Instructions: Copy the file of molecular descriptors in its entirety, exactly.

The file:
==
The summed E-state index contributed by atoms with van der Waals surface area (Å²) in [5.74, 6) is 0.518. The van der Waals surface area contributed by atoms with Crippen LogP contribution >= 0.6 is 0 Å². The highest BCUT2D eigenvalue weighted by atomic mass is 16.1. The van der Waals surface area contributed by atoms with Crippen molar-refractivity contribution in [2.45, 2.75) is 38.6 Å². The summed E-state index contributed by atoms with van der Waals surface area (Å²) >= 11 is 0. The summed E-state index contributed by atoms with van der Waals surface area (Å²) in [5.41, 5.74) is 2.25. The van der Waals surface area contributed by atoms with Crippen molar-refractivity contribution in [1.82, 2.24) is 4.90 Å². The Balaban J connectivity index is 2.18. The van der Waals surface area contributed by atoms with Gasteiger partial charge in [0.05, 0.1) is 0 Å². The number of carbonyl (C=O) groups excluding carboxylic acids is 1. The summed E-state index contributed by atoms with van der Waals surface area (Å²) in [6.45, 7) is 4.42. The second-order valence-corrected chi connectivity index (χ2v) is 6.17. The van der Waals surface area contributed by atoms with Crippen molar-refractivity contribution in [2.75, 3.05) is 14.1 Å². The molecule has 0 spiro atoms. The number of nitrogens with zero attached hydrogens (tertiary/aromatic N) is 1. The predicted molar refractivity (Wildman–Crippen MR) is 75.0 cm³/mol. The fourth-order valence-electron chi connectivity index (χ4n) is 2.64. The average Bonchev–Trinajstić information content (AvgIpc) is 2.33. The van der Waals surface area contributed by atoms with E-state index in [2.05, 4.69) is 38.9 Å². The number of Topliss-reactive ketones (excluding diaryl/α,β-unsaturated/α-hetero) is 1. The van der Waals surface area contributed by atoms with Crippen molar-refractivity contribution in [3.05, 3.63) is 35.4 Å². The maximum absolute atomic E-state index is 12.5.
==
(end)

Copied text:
The summed E-state index contributed by atoms with van der Waals surface area (Å²) in [5.74, 6) is 0.518. The van der Waals surface area contributed by atoms with Crippen LogP contribution >= 0.6 is 0 Å². The highest BCUT2D eigenvalue weighted by atomic mass is 16.1. The van der Waals surface area contributed by atoms with Crippen molar-refractivity contribution in [2.45, 2.75) is 38.6 Å². The summed E-state index contributed by atoms with van der Waals surface area (Å²) >= 11 is 0. The summed E-state index contributed by atoms with van der Waals surface area (Å²) in [5.41, 5.74) is 2.25. The van der Waals surface area contributed by atoms with Crippen molar-refractivity contribution in [1.82, 2.24) is 4.90 Å². The Balaban J connectivity index is 2.18. The van der Waals surface area contributed by atoms with Gasteiger partial charge in [0.05, 0.1) is 0 Å². The number of carbonyl (C=O) groups excluding carboxylic acids is 1. The summed E-state index contributed by atoms with van der Waals surface area (Å²) in [6.45, 7) is 4.42. The second-order valence-corrected chi connectivity index (χ2v) is 6.17. The van der Waals surface area contributed by atoms with Crippen molar-refractivity contribution in [2.75, 3.05) is 14.1 Å². The molecule has 0 spiro atoms. The number of nitrogens with zero attached hydrogens (tertiary/aromatic N) is 1. The predicted molar refractivity (Wildman–Crippen MR) is 75.0 cm³/mol. The fourth-order valence-electron chi connectivity index (χ4n) is 2.64. The average Bonchev–Trinajstić information content (AvgIpc) is 2.33. The van der Waals surface area contributed by atoms with E-state index in [2.05, 4.69) is 38.9 Å². The number of Topliss-reactive ketones (excluding diaryl/α,β-unsaturated/α-hetero) is 1. The van der Waals surface area contributed by atoms with Crippen molar-refractivity contribution in [3.05, 3.63) is 35.4 Å². The maximum absolute atomic E-state index is 12.5.